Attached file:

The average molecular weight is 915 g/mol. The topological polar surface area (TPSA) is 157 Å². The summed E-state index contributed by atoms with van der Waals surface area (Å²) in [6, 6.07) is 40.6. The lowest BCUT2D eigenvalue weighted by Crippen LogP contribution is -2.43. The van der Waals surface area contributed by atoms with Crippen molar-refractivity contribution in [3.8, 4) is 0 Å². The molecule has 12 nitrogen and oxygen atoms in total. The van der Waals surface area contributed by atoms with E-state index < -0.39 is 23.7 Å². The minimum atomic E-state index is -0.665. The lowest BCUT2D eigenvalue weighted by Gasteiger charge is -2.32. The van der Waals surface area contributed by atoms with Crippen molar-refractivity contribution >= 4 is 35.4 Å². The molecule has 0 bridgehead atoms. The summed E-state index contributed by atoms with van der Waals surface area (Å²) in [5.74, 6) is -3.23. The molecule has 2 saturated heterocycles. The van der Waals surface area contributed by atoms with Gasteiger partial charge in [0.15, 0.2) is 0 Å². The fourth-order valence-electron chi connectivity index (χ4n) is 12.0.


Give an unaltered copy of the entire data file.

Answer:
The average molecular weight is 915 g/mol. The topological polar surface area (TPSA) is 157 Å². The summed E-state index contributed by atoms with van der Waals surface area (Å²) in [6, 6.07) is 40.6. The lowest BCUT2D eigenvalue weighted by Crippen LogP contribution is -2.43. The van der Waals surface area contributed by atoms with Crippen molar-refractivity contribution in [3.8, 4) is 0 Å². The molecule has 12 nitrogen and oxygen atoms in total. The van der Waals surface area contributed by atoms with E-state index < -0.39 is 23.7 Å². The minimum atomic E-state index is -0.665. The lowest BCUT2D eigenvalue weighted by Gasteiger charge is -2.32. The van der Waals surface area contributed by atoms with Crippen molar-refractivity contribution >= 4 is 35.4 Å². The molecule has 0 bridgehead atoms. The summed E-state index contributed by atoms with van der Waals surface area (Å²) in [5.74, 6) is -3.23. The molecule has 2 saturated heterocycles. The van der Waals surface area contributed by atoms with Gasteiger partial charge in [0.15, 0.2) is 0 Å². The fourth-order valence-electron chi connectivity index (χ4n) is 12.0.